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Posted: Thursday May 21, 2009 1:49AM; Updated: Thursday May 21, 2009 10:59AM
Steve Aschburner Steve Aschburner >
INSIDE THE NBA

Magic show grit, Cavaliers finally getting tested; more observations

Story Highlights

Labeled as "soft," the Magic showed toughness in rallying past the Cavs in Game 1

LeBron James scored 49 in the loss, but allowing him to get his is a risky strategy

After breezing through the first two rounds, the Cavaliers' resolve will be tested

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Dwight Howard (12) had 30 points and 13 rebounds as the Magic handed the Cavaliers their third home loss of the season.
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Five playoff thoughts -- or should we say, fi' playoff thoughts, while setting aside any notion of fo', fo', fo' and fo' for the Cleveland Cavaliers ...

1. Orlando is either unusually tough for a team built around jump shooters or remarkably finesse-full for a team that's so tough.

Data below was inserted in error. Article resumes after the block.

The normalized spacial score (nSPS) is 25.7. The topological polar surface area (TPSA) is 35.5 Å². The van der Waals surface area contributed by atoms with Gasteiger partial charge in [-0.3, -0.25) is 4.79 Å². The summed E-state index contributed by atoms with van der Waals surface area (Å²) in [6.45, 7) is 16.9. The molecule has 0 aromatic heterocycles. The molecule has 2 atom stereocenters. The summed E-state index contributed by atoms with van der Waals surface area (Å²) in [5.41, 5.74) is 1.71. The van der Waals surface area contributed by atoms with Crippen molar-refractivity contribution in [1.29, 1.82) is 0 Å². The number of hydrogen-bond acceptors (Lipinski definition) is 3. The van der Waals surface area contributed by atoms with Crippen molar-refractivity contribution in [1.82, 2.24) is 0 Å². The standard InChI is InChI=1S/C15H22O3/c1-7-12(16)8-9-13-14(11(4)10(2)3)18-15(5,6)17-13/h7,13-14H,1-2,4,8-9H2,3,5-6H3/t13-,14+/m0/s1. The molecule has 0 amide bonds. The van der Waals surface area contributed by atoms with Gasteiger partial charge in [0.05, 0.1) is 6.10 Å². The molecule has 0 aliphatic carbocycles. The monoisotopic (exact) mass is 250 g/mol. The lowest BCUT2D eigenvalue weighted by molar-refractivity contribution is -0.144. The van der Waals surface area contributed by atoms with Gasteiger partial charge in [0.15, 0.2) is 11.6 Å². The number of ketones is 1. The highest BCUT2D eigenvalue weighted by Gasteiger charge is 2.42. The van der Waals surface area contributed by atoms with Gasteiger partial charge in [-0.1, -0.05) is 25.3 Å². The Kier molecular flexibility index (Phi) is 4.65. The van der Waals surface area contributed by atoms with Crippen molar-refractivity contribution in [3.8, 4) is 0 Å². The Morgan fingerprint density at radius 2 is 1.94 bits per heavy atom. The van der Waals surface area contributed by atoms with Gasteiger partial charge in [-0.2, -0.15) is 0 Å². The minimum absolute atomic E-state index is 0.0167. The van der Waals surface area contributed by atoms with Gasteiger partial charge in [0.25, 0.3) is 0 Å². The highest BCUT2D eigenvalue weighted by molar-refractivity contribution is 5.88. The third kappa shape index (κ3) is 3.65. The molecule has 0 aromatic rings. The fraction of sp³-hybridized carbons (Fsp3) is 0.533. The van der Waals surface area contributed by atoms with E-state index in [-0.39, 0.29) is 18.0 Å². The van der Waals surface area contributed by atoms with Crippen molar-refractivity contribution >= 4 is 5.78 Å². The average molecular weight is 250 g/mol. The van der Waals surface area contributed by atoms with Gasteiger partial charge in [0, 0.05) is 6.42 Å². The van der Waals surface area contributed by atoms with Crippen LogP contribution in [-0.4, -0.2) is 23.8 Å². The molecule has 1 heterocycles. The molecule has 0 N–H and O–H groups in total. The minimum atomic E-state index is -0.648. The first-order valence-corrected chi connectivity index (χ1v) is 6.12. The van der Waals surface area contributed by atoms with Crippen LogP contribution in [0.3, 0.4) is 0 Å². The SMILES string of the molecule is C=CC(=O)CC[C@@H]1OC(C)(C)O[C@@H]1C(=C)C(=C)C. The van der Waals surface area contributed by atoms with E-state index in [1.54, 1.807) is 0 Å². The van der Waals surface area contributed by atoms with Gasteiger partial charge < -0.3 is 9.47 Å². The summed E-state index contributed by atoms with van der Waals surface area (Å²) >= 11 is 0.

The twain rarely meet in the NBA -- perimeter-oriented teams frequently get characterized as "soft,'' while more resilient clubs typically demonstrate that by forcing action inside and getting to the line for ugly wins. But Orlando, in rallying for a 3-2 series deficit against Boston last week, proved wrong critics who felt it was as squeezable as Charmin, and it did it again Wednesday night in its 107-106 comeback victory (RECAP | BOX) over Cleveland in Game 1 of the Eastern Conference finals.

Sure, the Magic jump-shot themselves back into the game, hitting 62.5 percent (35-of-56) over the final three quarters after a 8-of-22 start. Sure, seven of their nine three-pointers came after intermission. But they took care of business in more gritty ways, too. Such as their 50 points in the paint. Their 36-33 rebounding edge. The 19 points they allowed in the third quarter. And the discipline to whittle the Cavaliers' 15- point halftime lead down to nothing -- in fact, an 85-84 Orlando lead -- over the first 14 minutes of the second half. None of that NBA cliché alibiing ("They used up so much energy clawing back that they had nothing left'') from the Magic. They stayed focused, they stayed true to the things that got them this far -- Dwight Howard inside, everybody else outside -- and they did it in the league's most difficult arena for visiting teams. If you're scoring at home, the Cavaliers are 43-3 now at the Q, regular season and playoffs.